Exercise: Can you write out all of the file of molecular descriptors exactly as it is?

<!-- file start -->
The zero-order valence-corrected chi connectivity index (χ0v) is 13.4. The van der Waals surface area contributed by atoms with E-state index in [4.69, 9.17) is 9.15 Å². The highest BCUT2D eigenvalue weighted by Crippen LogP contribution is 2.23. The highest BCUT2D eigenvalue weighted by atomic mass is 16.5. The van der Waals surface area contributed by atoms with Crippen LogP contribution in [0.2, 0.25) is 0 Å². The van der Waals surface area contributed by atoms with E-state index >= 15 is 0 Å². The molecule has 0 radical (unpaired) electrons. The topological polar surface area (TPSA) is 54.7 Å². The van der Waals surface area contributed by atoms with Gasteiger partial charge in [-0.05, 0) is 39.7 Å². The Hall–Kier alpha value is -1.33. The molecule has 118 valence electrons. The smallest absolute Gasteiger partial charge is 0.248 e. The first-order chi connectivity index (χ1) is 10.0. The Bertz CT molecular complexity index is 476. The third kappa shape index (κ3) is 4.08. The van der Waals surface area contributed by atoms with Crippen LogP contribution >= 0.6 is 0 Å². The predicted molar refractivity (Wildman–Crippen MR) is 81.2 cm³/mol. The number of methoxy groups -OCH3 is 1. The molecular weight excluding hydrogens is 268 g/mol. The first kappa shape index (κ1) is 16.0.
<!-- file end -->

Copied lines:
The zero-order valence-corrected chi connectivity index (χ0v) is 13.4. The van der Waals surface area contributed by atoms with E-state index in [4.69, 9.17) is 9.15 Å². The highest BCUT2D eigenvalue weighted by Crippen LogP contribution is 2.23. The highest BCUT2D eigenvalue weighted by atomic mass is 16.5. The van der Waals surface area contributed by atoms with Crippen LogP contribution in [0.2, 0.25) is 0 Å². The van der Waals surface area contributed by atoms with E-state index >= 15 is 0 Å². The molecule has 0 radical (unpaired) electrons. The topological polar surface area (TPSA) is 54.7 Å². The van der Waals surface area contributed by atoms with Gasteiger partial charge in [-0.05, 0) is 39.7 Å². The Hall–Kier alpha value is -1.33. The molecule has 118 valence electrons. The smallest absolute Gasteiger partial charge is 0.248 e. The first-order chi connectivity index (χ1) is 10.0. The Bertz CT molecular complexity index is 476. The third kappa shape index (κ3) is 4.08. The van der Waals surface area contributed by atoms with Crippen LogP contribution >= 0.6 is 0 Å². The predicted molar refractivity (Wildman–Crippen MR) is 81.2 cm³/mol. The number of methoxy groups -OCH3 is 1. The molecular weight excluding hydrogens is 268 g/mol. The first kappa shape index (κ1) is 16.0.